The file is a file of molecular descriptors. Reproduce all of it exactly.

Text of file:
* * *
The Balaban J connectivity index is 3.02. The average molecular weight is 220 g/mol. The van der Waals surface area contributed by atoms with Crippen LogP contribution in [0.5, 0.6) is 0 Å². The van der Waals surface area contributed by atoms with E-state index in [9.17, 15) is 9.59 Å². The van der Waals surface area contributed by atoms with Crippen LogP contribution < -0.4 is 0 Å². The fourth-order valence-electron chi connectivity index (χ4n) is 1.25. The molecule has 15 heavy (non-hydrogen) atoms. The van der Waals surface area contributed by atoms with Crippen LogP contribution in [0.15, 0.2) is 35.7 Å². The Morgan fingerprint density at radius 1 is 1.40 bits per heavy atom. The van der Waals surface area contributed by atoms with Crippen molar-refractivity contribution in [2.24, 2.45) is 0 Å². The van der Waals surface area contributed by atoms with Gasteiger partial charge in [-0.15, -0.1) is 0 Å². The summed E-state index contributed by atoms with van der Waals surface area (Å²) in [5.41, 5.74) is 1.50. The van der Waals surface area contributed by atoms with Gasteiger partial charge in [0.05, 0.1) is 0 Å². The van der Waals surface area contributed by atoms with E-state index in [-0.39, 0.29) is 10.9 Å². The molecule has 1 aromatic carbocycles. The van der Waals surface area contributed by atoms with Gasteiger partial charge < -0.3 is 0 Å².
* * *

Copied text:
The Balaban J connectivity index is 3.02. The average molecular weight is 220 g/mol. The van der Waals surface area contributed by atoms with Crippen LogP contribution in [0.5, 0.6) is 0 Å². The van der Waals surface area contributed by atoms with E-state index in [9.17, 15) is 9.59 Å². The van der Waals surface area contributed by atoms with Crippen LogP contribution < -0.4 is 0 Å². The fourth-order valence-electron chi connectivity index (χ4n) is 1.25. The molecule has 15 heavy (non-hydrogen) atoms. The van der Waals surface area contributed by atoms with Crippen LogP contribution in [0.15, 0.2) is 35.7 Å². The Morgan fingerprint density at radius 1 is 1.40 bits per heavy atom. The van der Waals surface area contributed by atoms with Crippen molar-refractivity contribution in [2.24, 2.45) is 0 Å². The van der Waals surface area contributed by atoms with Gasteiger partial charge in [-0.15, -0.1) is 0 Å². The summed E-state index contributed by atoms with van der Waals surface area (Å²) in [5.41, 5.74) is 1.50. The van der Waals surface area contributed by atoms with Gasteiger partial charge in [0.05, 0.1) is 0 Å². The van der Waals surface area contributed by atoms with E-state index in [-0.39, 0.29) is 10.9 Å². The molecule has 1 aromatic carbocycles. The van der Waals surface area contributed by atoms with Gasteiger partial charge < -0.3 is 0 Å².